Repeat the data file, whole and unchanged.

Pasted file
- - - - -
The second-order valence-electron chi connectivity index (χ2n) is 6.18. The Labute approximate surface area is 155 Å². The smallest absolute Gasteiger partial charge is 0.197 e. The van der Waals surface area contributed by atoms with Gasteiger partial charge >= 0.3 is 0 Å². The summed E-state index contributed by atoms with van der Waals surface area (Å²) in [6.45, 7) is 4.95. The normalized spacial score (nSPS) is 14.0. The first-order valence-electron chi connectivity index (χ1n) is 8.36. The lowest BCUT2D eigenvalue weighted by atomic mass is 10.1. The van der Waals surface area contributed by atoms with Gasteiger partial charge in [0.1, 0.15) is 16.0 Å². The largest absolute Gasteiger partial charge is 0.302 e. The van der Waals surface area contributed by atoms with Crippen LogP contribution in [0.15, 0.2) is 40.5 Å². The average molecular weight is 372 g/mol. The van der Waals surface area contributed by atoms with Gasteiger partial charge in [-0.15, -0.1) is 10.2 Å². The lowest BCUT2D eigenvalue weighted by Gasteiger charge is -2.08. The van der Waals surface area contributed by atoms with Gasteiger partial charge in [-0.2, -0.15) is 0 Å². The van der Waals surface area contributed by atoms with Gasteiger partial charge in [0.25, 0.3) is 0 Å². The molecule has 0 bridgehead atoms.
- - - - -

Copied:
The second-order valence-electron chi connectivity index (χ2n) is 6.18. The Labute approximate surface area is 155 Å². The smallest absolute Gasteiger partial charge is 0.197 e. The van der Waals surface area contributed by atoms with Gasteiger partial charge >= 0.3 is 0 Å². The summed E-state index contributed by atoms with van der Waals surface area (Å²) in [6.45, 7) is 4.95. The normalized spacial score (nSPS) is 14.0. The first-order valence-electron chi connectivity index (χ1n) is 8.36. The lowest BCUT2D eigenvalue weighted by atomic mass is 10.1. The van der Waals surface area contributed by atoms with Gasteiger partial charge in [0.1, 0.15) is 16.0 Å². The largest absolute Gasteiger partial charge is 0.302 e. The van der Waals surface area contributed by atoms with Crippen LogP contribution in [0.15, 0.2) is 40.5 Å². The average molecular weight is 372 g/mol. The van der Waals surface area contributed by atoms with Gasteiger partial charge in [-0.15, -0.1) is 10.2 Å². The lowest BCUT2D eigenvalue weighted by Gasteiger charge is -2.08. The van der Waals surface area contributed by atoms with Gasteiger partial charge in [-0.2, -0.15) is 0 Å². The van der Waals surface area contributed by atoms with Gasteiger partial charge in [0.25, 0.3) is 0 Å². The molecule has 0 bridgehead atoms.